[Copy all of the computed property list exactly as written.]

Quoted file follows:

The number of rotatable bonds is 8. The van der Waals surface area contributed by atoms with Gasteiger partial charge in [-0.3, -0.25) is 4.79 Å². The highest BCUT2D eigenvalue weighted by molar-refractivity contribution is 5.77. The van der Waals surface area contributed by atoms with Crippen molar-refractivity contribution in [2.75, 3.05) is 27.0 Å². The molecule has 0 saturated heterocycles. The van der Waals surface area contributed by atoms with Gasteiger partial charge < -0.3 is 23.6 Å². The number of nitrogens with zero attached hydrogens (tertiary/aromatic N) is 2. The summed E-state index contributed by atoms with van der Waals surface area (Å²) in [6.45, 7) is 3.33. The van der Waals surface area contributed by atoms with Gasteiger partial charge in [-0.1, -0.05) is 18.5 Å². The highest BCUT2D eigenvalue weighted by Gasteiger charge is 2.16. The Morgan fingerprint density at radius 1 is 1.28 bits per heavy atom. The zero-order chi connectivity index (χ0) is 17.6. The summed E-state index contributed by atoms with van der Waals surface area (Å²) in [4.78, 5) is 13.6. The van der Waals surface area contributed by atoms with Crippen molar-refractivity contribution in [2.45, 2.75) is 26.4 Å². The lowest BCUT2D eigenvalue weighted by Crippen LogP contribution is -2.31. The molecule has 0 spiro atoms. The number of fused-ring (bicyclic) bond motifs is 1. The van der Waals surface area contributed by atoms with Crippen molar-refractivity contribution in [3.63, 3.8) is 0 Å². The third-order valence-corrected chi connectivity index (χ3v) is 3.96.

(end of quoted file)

The number of rotatable bonds is 8. The van der Waals surface area contributed by atoms with Gasteiger partial charge in [-0.3, -0.25) is 4.79 Å². The highest BCUT2D eigenvalue weighted by molar-refractivity contribution is 5.77. The van der Waals surface area contributed by atoms with Crippen molar-refractivity contribution in [2.75, 3.05) is 27.0 Å². The molecule has 0 saturated heterocycles. The van der Waals surface area contributed by atoms with Gasteiger partial charge < -0.3 is 23.6 Å². The number of nitrogens with zero attached hydrogens (tertiary/aromatic N) is 2. The summed E-state index contributed by atoms with van der Waals surface area (Å²) in [6.45, 7) is 3.33. The van der Waals surface area contributed by atoms with Gasteiger partial charge in [-0.1, -0.05) is 18.5 Å². The highest BCUT2D eigenvalue weighted by Gasteiger charge is 2.16. The Morgan fingerprint density at radius 1 is 1.28 bits per heavy atom. The zero-order chi connectivity index (χ0) is 17.6. The summed E-state index contributed by atoms with van der Waals surface area (Å²) in [4.78, 5) is 13.6. The van der Waals surface area contributed by atoms with Crippen molar-refractivity contribution in [2.45, 2.75) is 26.4 Å². The lowest BCUT2D eigenvalue weighted by Crippen LogP contribution is -2.31. The molecule has 0 spiro atoms. The number of fused-ring (bicyclic) bond motifs is 1. The van der Waals surface area contributed by atoms with Crippen molar-refractivity contribution in [3.63, 3.8) is 0 Å². The third-order valence-corrected chi connectivity index (χ3v) is 3.96.